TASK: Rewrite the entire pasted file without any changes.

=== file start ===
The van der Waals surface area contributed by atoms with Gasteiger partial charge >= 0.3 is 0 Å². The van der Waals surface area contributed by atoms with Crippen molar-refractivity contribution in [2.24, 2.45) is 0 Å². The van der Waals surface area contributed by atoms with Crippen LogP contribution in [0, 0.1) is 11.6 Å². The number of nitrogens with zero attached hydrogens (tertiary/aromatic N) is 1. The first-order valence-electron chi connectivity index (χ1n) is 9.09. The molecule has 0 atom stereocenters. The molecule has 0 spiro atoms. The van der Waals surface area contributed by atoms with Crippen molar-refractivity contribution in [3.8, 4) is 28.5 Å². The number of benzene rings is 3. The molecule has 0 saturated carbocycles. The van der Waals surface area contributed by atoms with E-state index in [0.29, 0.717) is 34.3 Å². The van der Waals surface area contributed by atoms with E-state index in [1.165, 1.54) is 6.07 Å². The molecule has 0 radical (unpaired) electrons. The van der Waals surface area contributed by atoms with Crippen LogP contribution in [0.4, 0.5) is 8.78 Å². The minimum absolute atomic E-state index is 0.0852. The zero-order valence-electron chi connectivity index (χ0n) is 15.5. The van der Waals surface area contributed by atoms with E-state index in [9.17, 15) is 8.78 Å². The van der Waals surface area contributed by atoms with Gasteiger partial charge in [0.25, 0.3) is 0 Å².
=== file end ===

The van der Waals surface area contributed by atoms with Gasteiger partial charge >= 0.3 is 0 Å². The van der Waals surface area contributed by atoms with Crippen molar-refractivity contribution in [2.24, 2.45) is 0 Å². The van der Waals surface area contributed by atoms with Crippen LogP contribution in [0, 0.1) is 11.6 Å². The number of nitrogens with zero attached hydrogens (tertiary/aromatic N) is 1. The first-order valence-electron chi connectivity index (χ1n) is 9.09. The molecule has 0 atom stereocenters. The molecule has 0 spiro atoms. The van der Waals surface area contributed by atoms with Crippen molar-refractivity contribution in [3.8, 4) is 28.5 Å². The number of benzene rings is 3. The molecule has 0 saturated carbocycles. The van der Waals surface area contributed by atoms with E-state index in [0.29, 0.717) is 34.3 Å². The van der Waals surface area contributed by atoms with E-state index in [1.165, 1.54) is 6.07 Å². The molecule has 0 radical (unpaired) electrons. The van der Waals surface area contributed by atoms with Crippen LogP contribution in [0.4, 0.5) is 8.78 Å². The minimum absolute atomic E-state index is 0.0852. The zero-order valence-electron chi connectivity index (χ0n) is 15.5. The van der Waals surface area contributed by atoms with E-state index in [9.17, 15) is 8.78 Å². The van der Waals surface area contributed by atoms with Gasteiger partial charge in [0.25, 0.3) is 0 Å².